WHS Green Team campaigns bottle bill at school and in town

Ever walked by the Sprague fields and noticed the sidelines littered with discarded Poland Springs water bottles and Gatorade beverage containers? Updating the bottle bill, a task posed as question two on Tuesday’s ballot, is expected to severely reduce the amount of litter throughout Massachusetts by instituting a five cent deposit on commonly-purchased single-use bottles…

Town needs to seek a conservation solution

When Wellesley College received bids for the North 40 property earlier this month, no land conservancies were among the potential buyers of the 46-acre woods and community garden. Wellesley College has intimated that this as evidence that conserving the North 40 is a not a goal compatible with the financial bottom line it hopes to…

Press Release: Climate cruise brings Wellesley faith community together

It is frequent that Wellesley’s many faith communities join together on common projects; these can range from ecumenical worship services to local and broad-ranged service projects. The latest of these commonalities in Wellesley faith groups’ activities falls under the umbrella of environmentalism, exemplified by their recent coordinated seafaring expedition to explore the climate resiliency efforts…

Press Release: Wellesley Surpasses Solar Installation Goal

Wellesley will have more than eight times as many solar-powered homes, in addition to its first solar-powered local business, by December 31, representing the success of the Town Sustainable Energy Committee’s More Power to Choose program. Only eight Wellesley homes were powered by solar when the SEC kicked off the initiative in March, compared to…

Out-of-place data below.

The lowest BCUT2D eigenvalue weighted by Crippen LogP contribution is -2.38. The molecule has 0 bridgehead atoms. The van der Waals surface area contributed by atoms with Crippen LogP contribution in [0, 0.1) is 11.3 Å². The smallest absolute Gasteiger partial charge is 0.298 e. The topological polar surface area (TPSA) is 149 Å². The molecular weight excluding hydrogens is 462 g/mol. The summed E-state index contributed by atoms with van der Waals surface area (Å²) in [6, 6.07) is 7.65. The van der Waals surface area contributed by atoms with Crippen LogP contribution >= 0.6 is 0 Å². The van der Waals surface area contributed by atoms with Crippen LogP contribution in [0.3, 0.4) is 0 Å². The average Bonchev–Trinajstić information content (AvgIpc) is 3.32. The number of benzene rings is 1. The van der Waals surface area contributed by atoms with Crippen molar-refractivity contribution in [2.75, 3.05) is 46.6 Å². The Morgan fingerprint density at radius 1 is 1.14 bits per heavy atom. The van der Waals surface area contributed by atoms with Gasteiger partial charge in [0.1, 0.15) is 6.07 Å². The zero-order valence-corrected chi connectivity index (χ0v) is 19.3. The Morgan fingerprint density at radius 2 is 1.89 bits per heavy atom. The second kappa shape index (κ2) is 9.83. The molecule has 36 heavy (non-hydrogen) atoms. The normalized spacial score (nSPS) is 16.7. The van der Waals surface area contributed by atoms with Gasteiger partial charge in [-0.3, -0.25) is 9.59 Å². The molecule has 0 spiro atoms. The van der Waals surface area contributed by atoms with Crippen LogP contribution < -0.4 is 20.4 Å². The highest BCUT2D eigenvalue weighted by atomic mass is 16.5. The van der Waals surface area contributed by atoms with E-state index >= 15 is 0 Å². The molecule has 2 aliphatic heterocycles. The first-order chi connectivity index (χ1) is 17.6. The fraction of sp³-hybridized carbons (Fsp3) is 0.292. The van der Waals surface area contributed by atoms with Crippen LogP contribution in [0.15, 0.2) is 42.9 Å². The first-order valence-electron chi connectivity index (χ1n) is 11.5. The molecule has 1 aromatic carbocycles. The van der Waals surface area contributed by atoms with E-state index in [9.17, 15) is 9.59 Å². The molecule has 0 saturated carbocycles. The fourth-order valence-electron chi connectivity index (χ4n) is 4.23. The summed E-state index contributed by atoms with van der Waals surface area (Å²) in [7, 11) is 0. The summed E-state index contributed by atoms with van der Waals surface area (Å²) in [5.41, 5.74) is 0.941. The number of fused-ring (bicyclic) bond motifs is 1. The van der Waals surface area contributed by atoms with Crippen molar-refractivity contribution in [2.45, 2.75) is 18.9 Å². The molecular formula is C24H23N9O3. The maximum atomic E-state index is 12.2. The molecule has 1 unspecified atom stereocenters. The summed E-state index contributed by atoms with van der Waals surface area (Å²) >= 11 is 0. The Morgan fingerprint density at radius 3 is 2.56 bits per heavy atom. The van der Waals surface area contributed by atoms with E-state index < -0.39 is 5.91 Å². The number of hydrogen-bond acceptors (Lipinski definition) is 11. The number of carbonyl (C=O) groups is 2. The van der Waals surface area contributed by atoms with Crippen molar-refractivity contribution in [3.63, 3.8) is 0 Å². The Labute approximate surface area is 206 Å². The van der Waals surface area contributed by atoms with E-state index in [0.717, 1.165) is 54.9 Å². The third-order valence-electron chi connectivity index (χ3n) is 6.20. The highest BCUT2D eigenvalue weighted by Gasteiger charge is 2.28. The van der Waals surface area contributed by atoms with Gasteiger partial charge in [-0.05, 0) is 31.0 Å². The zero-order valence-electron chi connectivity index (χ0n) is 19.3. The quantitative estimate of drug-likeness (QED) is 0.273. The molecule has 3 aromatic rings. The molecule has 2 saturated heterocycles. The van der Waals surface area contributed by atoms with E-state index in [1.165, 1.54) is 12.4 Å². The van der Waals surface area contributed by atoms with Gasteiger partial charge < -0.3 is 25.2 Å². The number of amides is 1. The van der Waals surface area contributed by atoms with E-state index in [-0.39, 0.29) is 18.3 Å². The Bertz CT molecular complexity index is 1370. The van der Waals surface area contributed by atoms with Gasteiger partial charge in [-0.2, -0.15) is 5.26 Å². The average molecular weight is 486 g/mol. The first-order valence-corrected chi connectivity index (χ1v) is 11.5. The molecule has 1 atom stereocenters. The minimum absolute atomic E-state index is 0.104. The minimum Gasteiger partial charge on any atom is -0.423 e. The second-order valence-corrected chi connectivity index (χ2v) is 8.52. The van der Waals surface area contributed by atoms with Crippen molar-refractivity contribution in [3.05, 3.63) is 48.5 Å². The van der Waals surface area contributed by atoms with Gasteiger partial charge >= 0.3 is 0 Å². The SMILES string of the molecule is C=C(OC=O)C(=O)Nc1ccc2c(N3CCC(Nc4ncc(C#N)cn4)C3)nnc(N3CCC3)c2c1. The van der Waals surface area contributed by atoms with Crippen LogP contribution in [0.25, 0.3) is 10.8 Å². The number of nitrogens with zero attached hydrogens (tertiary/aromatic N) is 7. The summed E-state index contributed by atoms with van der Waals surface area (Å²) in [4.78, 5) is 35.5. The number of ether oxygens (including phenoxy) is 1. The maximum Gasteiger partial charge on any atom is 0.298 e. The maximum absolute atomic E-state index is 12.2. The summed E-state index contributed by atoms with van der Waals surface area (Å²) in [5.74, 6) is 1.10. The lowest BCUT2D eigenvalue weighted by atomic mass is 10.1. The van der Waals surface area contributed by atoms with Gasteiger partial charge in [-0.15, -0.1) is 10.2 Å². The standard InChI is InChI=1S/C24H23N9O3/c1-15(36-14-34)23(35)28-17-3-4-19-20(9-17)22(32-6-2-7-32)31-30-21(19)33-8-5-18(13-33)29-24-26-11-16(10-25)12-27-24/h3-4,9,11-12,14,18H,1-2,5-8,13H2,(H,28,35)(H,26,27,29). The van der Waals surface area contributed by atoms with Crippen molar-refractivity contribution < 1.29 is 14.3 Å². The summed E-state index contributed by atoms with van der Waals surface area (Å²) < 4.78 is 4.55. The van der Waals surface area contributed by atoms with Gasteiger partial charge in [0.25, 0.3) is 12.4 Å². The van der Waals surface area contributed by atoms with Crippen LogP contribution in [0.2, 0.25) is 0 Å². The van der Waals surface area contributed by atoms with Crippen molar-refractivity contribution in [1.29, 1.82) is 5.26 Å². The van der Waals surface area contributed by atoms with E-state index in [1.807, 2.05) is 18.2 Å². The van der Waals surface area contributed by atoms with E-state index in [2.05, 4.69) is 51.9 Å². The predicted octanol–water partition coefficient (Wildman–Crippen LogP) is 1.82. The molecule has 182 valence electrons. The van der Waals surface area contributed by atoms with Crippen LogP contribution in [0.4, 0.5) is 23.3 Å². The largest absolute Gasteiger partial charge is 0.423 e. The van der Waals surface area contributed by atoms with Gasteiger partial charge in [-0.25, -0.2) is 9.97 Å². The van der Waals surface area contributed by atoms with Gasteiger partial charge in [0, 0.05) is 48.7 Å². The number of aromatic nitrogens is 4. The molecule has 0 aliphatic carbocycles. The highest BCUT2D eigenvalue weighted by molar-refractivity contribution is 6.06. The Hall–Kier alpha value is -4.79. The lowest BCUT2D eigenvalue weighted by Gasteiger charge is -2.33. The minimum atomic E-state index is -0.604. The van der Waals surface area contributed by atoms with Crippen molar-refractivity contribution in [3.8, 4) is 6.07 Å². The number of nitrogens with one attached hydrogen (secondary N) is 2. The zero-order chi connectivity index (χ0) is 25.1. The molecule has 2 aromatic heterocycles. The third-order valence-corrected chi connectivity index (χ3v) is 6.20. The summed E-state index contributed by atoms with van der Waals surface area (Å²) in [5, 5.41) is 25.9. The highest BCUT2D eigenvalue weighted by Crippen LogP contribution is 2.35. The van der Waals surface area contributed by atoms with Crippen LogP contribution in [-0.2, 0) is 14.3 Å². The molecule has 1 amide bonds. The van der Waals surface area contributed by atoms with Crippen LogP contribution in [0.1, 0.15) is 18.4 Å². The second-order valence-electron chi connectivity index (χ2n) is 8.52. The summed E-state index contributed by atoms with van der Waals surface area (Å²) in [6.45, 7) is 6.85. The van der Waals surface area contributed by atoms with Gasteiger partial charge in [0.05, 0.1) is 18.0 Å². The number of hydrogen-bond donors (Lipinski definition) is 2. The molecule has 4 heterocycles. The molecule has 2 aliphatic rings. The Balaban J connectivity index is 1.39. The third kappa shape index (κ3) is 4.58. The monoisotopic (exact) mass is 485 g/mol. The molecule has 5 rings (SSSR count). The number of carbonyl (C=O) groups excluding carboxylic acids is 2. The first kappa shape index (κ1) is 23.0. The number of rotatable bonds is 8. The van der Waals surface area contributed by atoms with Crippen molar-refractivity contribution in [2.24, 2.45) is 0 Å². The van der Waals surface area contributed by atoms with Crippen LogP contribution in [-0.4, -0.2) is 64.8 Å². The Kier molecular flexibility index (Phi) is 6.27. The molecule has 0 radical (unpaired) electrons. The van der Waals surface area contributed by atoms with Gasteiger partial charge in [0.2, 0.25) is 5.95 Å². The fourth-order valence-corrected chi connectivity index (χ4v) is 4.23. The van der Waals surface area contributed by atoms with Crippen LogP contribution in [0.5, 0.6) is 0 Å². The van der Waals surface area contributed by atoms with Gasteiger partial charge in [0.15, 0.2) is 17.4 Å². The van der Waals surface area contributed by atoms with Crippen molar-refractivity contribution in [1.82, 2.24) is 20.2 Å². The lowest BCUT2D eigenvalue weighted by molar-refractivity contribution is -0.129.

Guide to Wellesley Wildlife: Bees

Commonly referred to as the most industrial insect, the honeybee is well-known for its double productivity. On the one hand, honeybees can produce 50 pounds or more of pure, wild honey, hence their name, meanwhile they are also one of the most common pollinators, supporting plant growth and blossoming up to four miles from their…

Guide to Wellesley Wildlife: Bats

Although often portrayed menacing and evil in many films and books, bats play a crucial role in the New England ecosystem. They are a key predator of many insects and moths throughout the region, and they serve as a food source for many other airborne predators like owls and hawks. Some of the most common…

Guide to Wellesley Wildlife: Monarch Butterflies

Famous for its cross-continental migration, the eastern North American species of the monarch butterfly is well-known across New England for its notably bright appearance. Often traveling in large swarms, also known as kaleidoscopes, the monarch butterfly gets attention for its distinct black and orange wings that have been noticed by Americans and people worldwide for…